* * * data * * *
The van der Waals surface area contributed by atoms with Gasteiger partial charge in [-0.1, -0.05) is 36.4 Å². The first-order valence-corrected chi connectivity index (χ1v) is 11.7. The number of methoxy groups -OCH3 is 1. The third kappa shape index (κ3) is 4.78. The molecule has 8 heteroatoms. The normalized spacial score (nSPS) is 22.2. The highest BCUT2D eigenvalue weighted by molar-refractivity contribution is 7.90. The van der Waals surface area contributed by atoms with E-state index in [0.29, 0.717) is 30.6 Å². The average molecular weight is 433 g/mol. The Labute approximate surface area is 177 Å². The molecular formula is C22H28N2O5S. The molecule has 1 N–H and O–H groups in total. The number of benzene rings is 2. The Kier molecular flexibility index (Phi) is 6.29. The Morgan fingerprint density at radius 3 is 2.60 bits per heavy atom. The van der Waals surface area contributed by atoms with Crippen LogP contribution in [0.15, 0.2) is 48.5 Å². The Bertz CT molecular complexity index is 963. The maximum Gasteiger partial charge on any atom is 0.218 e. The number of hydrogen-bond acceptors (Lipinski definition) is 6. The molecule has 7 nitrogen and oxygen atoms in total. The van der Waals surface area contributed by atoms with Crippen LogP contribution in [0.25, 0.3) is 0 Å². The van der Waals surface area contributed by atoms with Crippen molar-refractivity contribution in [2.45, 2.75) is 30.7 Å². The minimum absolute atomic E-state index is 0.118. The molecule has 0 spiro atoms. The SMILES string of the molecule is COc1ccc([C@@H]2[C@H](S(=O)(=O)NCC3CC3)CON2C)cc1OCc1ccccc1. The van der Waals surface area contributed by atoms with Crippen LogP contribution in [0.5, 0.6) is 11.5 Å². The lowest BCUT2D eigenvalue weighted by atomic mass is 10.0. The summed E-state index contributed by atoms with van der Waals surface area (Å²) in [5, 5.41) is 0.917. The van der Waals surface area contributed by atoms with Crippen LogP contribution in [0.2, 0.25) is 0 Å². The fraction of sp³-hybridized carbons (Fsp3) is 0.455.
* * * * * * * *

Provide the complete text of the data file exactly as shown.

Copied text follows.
The van der Waals surface area contributed by atoms with Gasteiger partial charge in [-0.1, -0.05) is 36.4 Å². The first-order valence-corrected chi connectivity index (χ1v) is 11.7. The number of methoxy groups -OCH3 is 1. The third kappa shape index (κ3) is 4.78. The molecule has 8 heteroatoms. The normalized spacial score (nSPS) is 22.2. The highest BCUT2D eigenvalue weighted by molar-refractivity contribution is 7.90. The van der Waals surface area contributed by atoms with E-state index in [0.29, 0.717) is 30.6 Å². The average molecular weight is 433 g/mol. The Labute approximate surface area is 177 Å². The molecular formula is C22H28N2O5S. The molecule has 1 N–H and O–H groups in total. The number of benzene rings is 2. The Kier molecular flexibility index (Phi) is 6.29. The Morgan fingerprint density at radius 3 is 2.60 bits per heavy atom. The van der Waals surface area contributed by atoms with Crippen LogP contribution in [0.15, 0.2) is 48.5 Å². The Bertz CT molecular complexity index is 963. The maximum Gasteiger partial charge on any atom is 0.218 e. The number of hydrogen-bond acceptors (Lipinski definition) is 6. The molecule has 7 nitrogen and oxygen atoms in total. The van der Waals surface area contributed by atoms with Crippen LogP contribution in [0.25, 0.3) is 0 Å². The van der Waals surface area contributed by atoms with Crippen molar-refractivity contribution in [2.45, 2.75) is 30.7 Å². The minimum absolute atomic E-state index is 0.118. The molecule has 0 spiro atoms. The SMILES string of the molecule is COc1ccc([C@@H]2[C@H](S(=O)(=O)NCC3CC3)CON2C)cc1OCc1ccccc1. The van der Waals surface area contributed by atoms with Crippen LogP contribution in [0.5, 0.6) is 11.5 Å². The lowest BCUT2D eigenvalue weighted by atomic mass is 10.0. The summed E-state index contributed by atoms with van der Waals surface area (Å²) in [5, 5.41) is 0.917. The van der Waals surface area contributed by atoms with Crippen LogP contribution in [0.2, 0.25) is 0 Å². The fraction of sp³-hybridized carbons (Fsp3) is 0.455.